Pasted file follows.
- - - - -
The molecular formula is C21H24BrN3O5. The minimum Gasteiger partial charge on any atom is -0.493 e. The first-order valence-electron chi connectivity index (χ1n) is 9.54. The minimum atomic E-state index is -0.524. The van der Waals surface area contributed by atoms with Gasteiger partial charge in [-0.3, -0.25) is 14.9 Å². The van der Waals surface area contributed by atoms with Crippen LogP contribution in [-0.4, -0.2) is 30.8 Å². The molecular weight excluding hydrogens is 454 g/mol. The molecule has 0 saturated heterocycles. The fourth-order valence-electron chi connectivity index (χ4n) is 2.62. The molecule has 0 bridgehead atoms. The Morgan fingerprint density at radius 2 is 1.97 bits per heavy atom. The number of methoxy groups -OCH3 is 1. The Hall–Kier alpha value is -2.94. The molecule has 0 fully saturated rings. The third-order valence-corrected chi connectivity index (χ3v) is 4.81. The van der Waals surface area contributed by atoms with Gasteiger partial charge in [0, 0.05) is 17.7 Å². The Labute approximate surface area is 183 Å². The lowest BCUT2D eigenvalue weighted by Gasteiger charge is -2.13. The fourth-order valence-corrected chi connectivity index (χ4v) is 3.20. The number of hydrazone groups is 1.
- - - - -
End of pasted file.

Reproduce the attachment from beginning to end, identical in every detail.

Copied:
The molecular formula is C21H24BrN3O5. The minimum Gasteiger partial charge on any atom is -0.493 e. The first-order valence-electron chi connectivity index (χ1n) is 9.54. The minimum atomic E-state index is -0.524. The van der Waals surface area contributed by atoms with Gasteiger partial charge in [-0.3, -0.25) is 14.9 Å². The van der Waals surface area contributed by atoms with Crippen LogP contribution in [-0.4, -0.2) is 30.8 Å². The molecular weight excluding hydrogens is 454 g/mol. The molecule has 0 saturated heterocycles. The fourth-order valence-electron chi connectivity index (χ4n) is 2.62. The molecule has 0 bridgehead atoms. The Morgan fingerprint density at radius 2 is 1.97 bits per heavy atom. The number of methoxy groups -OCH3 is 1. The Hall–Kier alpha value is -2.94. The molecule has 0 fully saturated rings. The third-order valence-corrected chi connectivity index (χ3v) is 4.81. The van der Waals surface area contributed by atoms with Gasteiger partial charge in [0, 0.05) is 17.7 Å². The Labute approximate surface area is 183 Å². The lowest BCUT2D eigenvalue weighted by Gasteiger charge is -2.13. The fourth-order valence-corrected chi connectivity index (χ4v) is 3.20. The number of hydrazone groups is 1.